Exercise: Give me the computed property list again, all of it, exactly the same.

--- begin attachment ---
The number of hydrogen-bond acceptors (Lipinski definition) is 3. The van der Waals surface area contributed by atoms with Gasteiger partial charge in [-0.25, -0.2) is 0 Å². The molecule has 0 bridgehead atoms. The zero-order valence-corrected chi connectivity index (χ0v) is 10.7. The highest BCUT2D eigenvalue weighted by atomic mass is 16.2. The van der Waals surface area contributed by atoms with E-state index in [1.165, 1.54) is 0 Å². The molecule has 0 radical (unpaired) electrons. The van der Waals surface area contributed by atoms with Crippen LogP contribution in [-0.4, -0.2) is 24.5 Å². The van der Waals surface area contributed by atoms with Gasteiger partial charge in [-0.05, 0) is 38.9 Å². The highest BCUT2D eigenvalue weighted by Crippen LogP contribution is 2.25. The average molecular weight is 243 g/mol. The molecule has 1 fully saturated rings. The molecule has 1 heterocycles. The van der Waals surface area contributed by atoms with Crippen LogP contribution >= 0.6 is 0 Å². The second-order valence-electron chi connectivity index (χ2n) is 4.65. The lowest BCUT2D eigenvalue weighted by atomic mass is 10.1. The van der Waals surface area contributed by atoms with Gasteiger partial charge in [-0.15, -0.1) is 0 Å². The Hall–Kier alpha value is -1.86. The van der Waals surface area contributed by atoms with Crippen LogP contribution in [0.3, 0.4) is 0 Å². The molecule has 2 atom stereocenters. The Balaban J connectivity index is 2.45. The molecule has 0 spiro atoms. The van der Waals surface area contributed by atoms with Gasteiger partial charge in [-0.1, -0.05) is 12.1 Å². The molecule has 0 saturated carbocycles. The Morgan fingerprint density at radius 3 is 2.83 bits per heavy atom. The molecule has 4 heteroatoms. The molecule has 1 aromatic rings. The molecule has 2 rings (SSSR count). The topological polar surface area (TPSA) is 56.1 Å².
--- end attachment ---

The number of hydrogen-bond acceptors (Lipinski definition) is 3. The van der Waals surface area contributed by atoms with Gasteiger partial charge in [-0.25, -0.2) is 0 Å². The molecule has 0 bridgehead atoms. The zero-order valence-corrected chi connectivity index (χ0v) is 10.7. The highest BCUT2D eigenvalue weighted by atomic mass is 16.2. The van der Waals surface area contributed by atoms with E-state index in [1.165, 1.54) is 0 Å². The molecule has 0 radical (unpaired) electrons. The van der Waals surface area contributed by atoms with Crippen LogP contribution in [-0.4, -0.2) is 24.5 Å². The van der Waals surface area contributed by atoms with Gasteiger partial charge in [-0.05, 0) is 38.9 Å². The highest BCUT2D eigenvalue weighted by Crippen LogP contribution is 2.25. The average molecular weight is 243 g/mol. The molecule has 1 fully saturated rings. The molecule has 1 heterocycles. The van der Waals surface area contributed by atoms with Crippen LogP contribution >= 0.6 is 0 Å². The second-order valence-electron chi connectivity index (χ2n) is 4.65. The lowest BCUT2D eigenvalue weighted by atomic mass is 10.1. The van der Waals surface area contributed by atoms with Gasteiger partial charge in [-0.15, -0.1) is 0 Å². The Hall–Kier alpha value is -1.86. The van der Waals surface area contributed by atoms with Crippen LogP contribution in [0.3, 0.4) is 0 Å². The molecule has 2 atom stereocenters. The Balaban J connectivity index is 2.45. The molecule has 0 spiro atoms. The van der Waals surface area contributed by atoms with Gasteiger partial charge in [-0.1, -0.05) is 12.1 Å². The molecule has 0 saturated carbocycles. The Morgan fingerprint density at radius 3 is 2.83 bits per heavy atom. The molecule has 4 heteroatoms. The molecule has 1 aromatic rings. The molecule has 2 rings (SSSR count). The topological polar surface area (TPSA) is 56.1 Å².